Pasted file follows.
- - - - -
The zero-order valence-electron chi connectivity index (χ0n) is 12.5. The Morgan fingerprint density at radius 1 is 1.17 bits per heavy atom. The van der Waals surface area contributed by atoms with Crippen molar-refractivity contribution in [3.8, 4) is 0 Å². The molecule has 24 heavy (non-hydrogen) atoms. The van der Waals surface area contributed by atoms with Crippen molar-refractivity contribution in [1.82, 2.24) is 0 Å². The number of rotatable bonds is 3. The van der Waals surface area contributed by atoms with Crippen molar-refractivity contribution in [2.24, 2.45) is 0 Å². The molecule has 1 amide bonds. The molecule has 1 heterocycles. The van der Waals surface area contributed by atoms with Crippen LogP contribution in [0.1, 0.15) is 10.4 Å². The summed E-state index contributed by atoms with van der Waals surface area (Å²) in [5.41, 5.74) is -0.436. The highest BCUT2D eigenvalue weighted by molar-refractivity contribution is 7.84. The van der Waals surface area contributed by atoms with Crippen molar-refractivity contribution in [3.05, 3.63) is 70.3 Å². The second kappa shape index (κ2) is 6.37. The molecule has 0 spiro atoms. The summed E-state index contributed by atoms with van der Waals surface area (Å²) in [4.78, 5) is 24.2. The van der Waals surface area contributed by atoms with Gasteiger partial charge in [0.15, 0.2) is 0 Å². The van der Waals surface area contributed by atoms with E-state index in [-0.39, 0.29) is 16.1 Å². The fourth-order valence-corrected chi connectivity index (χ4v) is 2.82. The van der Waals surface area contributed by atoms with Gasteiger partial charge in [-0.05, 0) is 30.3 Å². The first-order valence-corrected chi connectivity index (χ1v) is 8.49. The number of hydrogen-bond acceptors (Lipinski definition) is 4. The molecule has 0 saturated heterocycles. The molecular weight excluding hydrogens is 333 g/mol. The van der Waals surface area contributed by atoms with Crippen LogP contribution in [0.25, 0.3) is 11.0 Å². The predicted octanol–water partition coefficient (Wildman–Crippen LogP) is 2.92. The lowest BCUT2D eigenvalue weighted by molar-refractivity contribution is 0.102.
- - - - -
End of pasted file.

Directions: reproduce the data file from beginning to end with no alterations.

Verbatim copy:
The zero-order valence-electron chi connectivity index (χ0n) is 12.5. The Morgan fingerprint density at radius 1 is 1.17 bits per heavy atom. The van der Waals surface area contributed by atoms with Crippen molar-refractivity contribution in [3.8, 4) is 0 Å². The molecule has 24 heavy (non-hydrogen) atoms. The van der Waals surface area contributed by atoms with Crippen molar-refractivity contribution in [1.82, 2.24) is 0 Å². The number of rotatable bonds is 3. The van der Waals surface area contributed by atoms with Crippen molar-refractivity contribution in [2.24, 2.45) is 0 Å². The molecule has 1 amide bonds. The molecule has 1 heterocycles. The van der Waals surface area contributed by atoms with Crippen LogP contribution in [0.1, 0.15) is 10.4 Å². The summed E-state index contributed by atoms with van der Waals surface area (Å²) in [5.41, 5.74) is -0.436. The highest BCUT2D eigenvalue weighted by molar-refractivity contribution is 7.84. The van der Waals surface area contributed by atoms with Crippen molar-refractivity contribution in [3.05, 3.63) is 70.3 Å². The second kappa shape index (κ2) is 6.37. The molecule has 0 spiro atoms. The summed E-state index contributed by atoms with van der Waals surface area (Å²) in [4.78, 5) is 24.2. The van der Waals surface area contributed by atoms with Gasteiger partial charge in [0.15, 0.2) is 0 Å². The van der Waals surface area contributed by atoms with E-state index in [-0.39, 0.29) is 16.1 Å². The fourth-order valence-corrected chi connectivity index (χ4v) is 2.82. The van der Waals surface area contributed by atoms with Gasteiger partial charge in [-0.05, 0) is 30.3 Å². The first-order valence-corrected chi connectivity index (χ1v) is 8.49. The number of hydrogen-bond acceptors (Lipinski definition) is 4. The molecule has 0 saturated heterocycles. The molecular weight excluding hydrogens is 333 g/mol. The van der Waals surface area contributed by atoms with Crippen LogP contribution in [0.25, 0.3) is 11.0 Å². The predicted octanol–water partition coefficient (Wildman–Crippen LogP) is 2.92. The lowest BCUT2D eigenvalue weighted by molar-refractivity contribution is 0.102.